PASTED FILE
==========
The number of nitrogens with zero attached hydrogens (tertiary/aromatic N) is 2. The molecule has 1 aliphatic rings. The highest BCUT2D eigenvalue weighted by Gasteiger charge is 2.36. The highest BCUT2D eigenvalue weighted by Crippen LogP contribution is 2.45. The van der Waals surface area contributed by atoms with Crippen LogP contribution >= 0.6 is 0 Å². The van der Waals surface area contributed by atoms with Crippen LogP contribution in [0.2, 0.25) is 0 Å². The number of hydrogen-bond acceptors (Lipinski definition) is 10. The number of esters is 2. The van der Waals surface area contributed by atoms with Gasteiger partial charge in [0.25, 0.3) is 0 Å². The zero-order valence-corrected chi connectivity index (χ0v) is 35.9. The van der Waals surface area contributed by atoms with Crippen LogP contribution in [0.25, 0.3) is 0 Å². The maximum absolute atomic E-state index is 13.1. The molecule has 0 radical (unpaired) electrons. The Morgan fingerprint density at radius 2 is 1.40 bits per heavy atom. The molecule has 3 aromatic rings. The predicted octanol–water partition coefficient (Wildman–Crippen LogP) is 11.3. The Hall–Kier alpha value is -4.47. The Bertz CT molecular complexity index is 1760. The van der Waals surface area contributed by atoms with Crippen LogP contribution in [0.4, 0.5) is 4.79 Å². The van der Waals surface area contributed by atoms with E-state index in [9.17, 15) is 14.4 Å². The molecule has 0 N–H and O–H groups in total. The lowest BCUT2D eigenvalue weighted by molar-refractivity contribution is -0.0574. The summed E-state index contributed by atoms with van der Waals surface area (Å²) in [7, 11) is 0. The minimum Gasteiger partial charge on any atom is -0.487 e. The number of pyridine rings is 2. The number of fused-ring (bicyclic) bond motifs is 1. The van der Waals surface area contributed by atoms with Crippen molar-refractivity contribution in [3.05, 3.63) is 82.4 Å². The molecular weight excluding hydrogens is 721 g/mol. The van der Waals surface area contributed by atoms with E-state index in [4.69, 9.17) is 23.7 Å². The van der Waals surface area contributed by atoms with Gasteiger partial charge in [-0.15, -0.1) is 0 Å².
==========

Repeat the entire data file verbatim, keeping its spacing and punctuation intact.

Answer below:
The number of nitrogens with zero attached hydrogens (tertiary/aromatic N) is 2. The molecule has 1 aliphatic rings. The highest BCUT2D eigenvalue weighted by Gasteiger charge is 2.36. The highest BCUT2D eigenvalue weighted by Crippen LogP contribution is 2.45. The van der Waals surface area contributed by atoms with Crippen LogP contribution >= 0.6 is 0 Å². The van der Waals surface area contributed by atoms with Crippen LogP contribution in [0.2, 0.25) is 0 Å². The number of hydrogen-bond acceptors (Lipinski definition) is 10. The number of esters is 2. The van der Waals surface area contributed by atoms with Gasteiger partial charge in [0.25, 0.3) is 0 Å². The zero-order valence-corrected chi connectivity index (χ0v) is 35.9. The van der Waals surface area contributed by atoms with Crippen LogP contribution in [0.25, 0.3) is 0 Å². The maximum absolute atomic E-state index is 13.1. The molecule has 0 radical (unpaired) electrons. The Morgan fingerprint density at radius 2 is 1.40 bits per heavy atom. The molecule has 3 aromatic rings. The predicted octanol–water partition coefficient (Wildman–Crippen LogP) is 11.3. The Hall–Kier alpha value is -4.47. The Bertz CT molecular complexity index is 1760. The van der Waals surface area contributed by atoms with Crippen LogP contribution in [0.4, 0.5) is 4.79 Å². The van der Waals surface area contributed by atoms with E-state index in [9.17, 15) is 14.4 Å². The molecule has 0 N–H and O–H groups in total. The lowest BCUT2D eigenvalue weighted by molar-refractivity contribution is -0.0574. The summed E-state index contributed by atoms with van der Waals surface area (Å²) in [7, 11) is 0. The minimum Gasteiger partial charge on any atom is -0.487 e. The number of pyridine rings is 2. The number of fused-ring (bicyclic) bond motifs is 1. The van der Waals surface area contributed by atoms with Crippen molar-refractivity contribution in [3.05, 3.63) is 82.4 Å². The molecular weight excluding hydrogens is 721 g/mol. The van der Waals surface area contributed by atoms with E-state index in [4.69, 9.17) is 23.7 Å². The van der Waals surface area contributed by atoms with Gasteiger partial charge in [-0.15, -0.1) is 0 Å².